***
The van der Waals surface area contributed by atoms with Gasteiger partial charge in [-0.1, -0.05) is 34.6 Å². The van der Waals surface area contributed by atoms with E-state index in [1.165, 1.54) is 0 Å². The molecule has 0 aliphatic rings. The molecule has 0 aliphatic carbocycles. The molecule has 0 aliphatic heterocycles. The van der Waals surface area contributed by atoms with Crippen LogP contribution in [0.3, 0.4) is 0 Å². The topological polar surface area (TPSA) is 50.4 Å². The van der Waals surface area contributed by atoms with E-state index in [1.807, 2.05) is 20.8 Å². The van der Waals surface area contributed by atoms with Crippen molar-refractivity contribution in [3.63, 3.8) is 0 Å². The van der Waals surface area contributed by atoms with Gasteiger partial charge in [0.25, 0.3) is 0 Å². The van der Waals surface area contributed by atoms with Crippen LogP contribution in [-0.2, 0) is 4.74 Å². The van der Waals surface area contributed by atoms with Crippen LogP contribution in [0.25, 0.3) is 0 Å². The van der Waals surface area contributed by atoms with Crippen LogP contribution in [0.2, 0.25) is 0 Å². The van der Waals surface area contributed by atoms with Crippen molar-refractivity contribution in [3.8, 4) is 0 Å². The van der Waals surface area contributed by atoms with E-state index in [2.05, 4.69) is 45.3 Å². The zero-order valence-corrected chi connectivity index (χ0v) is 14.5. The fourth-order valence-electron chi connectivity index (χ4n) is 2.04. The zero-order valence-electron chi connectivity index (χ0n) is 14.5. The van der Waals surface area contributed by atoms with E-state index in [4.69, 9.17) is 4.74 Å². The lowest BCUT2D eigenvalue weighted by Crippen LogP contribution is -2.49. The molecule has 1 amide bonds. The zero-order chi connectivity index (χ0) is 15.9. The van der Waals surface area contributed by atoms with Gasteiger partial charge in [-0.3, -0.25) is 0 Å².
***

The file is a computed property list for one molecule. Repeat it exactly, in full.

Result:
The van der Waals surface area contributed by atoms with Gasteiger partial charge in [-0.1, -0.05) is 34.6 Å². The van der Waals surface area contributed by atoms with E-state index in [1.165, 1.54) is 0 Å². The molecule has 0 aliphatic rings. The molecule has 0 aliphatic carbocycles. The molecule has 0 aliphatic heterocycles. The van der Waals surface area contributed by atoms with Crippen LogP contribution in [0.3, 0.4) is 0 Å². The topological polar surface area (TPSA) is 50.4 Å². The van der Waals surface area contributed by atoms with E-state index in [1.807, 2.05) is 20.8 Å². The van der Waals surface area contributed by atoms with Crippen molar-refractivity contribution in [3.63, 3.8) is 0 Å². The van der Waals surface area contributed by atoms with Gasteiger partial charge in [0.25, 0.3) is 0 Å². The van der Waals surface area contributed by atoms with Crippen LogP contribution in [-0.2, 0) is 4.74 Å². The van der Waals surface area contributed by atoms with Crippen LogP contribution in [0.25, 0.3) is 0 Å². The van der Waals surface area contributed by atoms with Crippen LogP contribution in [0.2, 0.25) is 0 Å². The van der Waals surface area contributed by atoms with Crippen molar-refractivity contribution in [3.8, 4) is 0 Å². The van der Waals surface area contributed by atoms with E-state index in [2.05, 4.69) is 45.3 Å². The zero-order valence-corrected chi connectivity index (χ0v) is 14.5. The fourth-order valence-electron chi connectivity index (χ4n) is 2.04. The zero-order valence-electron chi connectivity index (χ0n) is 14.5. The van der Waals surface area contributed by atoms with E-state index in [4.69, 9.17) is 4.74 Å². The lowest BCUT2D eigenvalue weighted by Crippen LogP contribution is -2.49. The molecule has 1 amide bonds. The zero-order chi connectivity index (χ0) is 15.9. The van der Waals surface area contributed by atoms with Gasteiger partial charge in [-0.3, -0.25) is 0 Å².